The Worldbuilding Rabbit Hole

I know I’m not the only one who’s fallen down the worldbuilding rabbit hole. I mean, there are only 2 months left before nano begins! If you want to really worldbuild hard and get it all out of the way before you start writing, you have to worldbuild NOW! Come commiserate/celebrate going way too deep with the worldbuilding.

Whoever came up with the “base your fictional location on a real location” method is an evil genius. I located a town that fits what I know about my fictional town. Then I started digging through census data–from 1980, because I wouldn’t want to use information from the wrong year, right? And the local school’s website. I’ve barely even started worldbuilding, and I’m combing through census records. This is going to get obsessive before I’m done.


Oh yeah. I mean I’ve been working on this world for a year now? I have so much about the magic and such fleshed out! I still am working on some things, like how in the world weather works and how that relates to geography- It’s fun though!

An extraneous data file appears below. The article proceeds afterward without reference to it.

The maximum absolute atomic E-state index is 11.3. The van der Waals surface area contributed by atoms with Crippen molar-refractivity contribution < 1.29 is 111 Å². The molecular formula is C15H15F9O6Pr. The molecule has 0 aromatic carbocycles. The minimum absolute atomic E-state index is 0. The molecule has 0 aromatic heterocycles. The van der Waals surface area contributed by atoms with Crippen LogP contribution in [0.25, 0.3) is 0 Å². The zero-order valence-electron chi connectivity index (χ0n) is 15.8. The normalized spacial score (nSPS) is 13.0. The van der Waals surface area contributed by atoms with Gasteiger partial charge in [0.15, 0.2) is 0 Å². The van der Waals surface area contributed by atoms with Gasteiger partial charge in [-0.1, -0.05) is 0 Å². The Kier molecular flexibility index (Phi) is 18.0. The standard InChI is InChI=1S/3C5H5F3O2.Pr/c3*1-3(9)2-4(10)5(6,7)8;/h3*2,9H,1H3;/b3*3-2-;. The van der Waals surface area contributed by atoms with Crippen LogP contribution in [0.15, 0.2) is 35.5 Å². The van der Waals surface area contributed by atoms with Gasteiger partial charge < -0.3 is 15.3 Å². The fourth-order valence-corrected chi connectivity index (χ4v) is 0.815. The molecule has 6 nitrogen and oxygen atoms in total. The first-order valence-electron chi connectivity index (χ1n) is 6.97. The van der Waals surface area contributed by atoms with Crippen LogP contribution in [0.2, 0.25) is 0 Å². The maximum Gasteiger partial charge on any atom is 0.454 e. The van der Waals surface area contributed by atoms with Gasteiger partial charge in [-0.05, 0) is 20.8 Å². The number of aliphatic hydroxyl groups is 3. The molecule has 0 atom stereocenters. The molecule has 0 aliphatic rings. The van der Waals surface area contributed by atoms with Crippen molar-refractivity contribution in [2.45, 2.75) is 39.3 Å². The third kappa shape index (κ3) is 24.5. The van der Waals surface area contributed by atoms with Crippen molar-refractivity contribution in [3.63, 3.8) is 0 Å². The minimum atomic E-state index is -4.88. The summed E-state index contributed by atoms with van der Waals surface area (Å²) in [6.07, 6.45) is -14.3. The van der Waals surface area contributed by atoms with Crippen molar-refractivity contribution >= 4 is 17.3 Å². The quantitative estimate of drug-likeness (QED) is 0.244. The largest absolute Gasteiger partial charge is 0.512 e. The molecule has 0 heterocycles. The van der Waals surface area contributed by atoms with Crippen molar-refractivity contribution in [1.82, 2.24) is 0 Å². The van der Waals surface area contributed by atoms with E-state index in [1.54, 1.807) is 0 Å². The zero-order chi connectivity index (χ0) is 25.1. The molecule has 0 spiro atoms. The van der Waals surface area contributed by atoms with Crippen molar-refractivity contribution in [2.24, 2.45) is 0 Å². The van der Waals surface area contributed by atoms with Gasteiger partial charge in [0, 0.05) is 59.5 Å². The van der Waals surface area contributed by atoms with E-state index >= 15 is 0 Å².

1 Like

Oh, the weather and geography connection–someday I need to learn more about it. It’s not relevant to this year’s project, since that’s set in Kansas, but lately I’ve come to appreciate how much geography influences the type of weather you get, so I want to learn more about it before I write any high fantasy.

1 Like

Worldbuilding is so hard! I just have like a million little and big ideas and they don’t all work correctly together. Figuring out how one thing affects another is so complicated. It’s fun, but it’s hard work. And then making it propel the plot, it’s a lot! I’m glad there are still a couple months left, but it feels like time keeps speeding up.

1 Like

I’m imagining someone picks your novel up.

“hey this is set in my hometown”

“wow, the high school is pretty accurate to the 80s”

How do they know where my locker was and what my stupid haircut was!? How am I in this novel!?


Hey, they won’t know that guy with the stupid haircut is them–all the names (including the town’s) are different. They might get a weird feeling of deja vu, though.


I tend to spend September ruminating on the general concept of the novel and then spend October worldbuilding so I have a solid base to pants from come November 1st.

This year… the planning bug has bitten me a bit early! :rofl:

I’m busy looking over biomes right now, I have the feeling that I’d like a sort of mangrove swamp, like a Mississippi River delta only more overgrown. :thinking: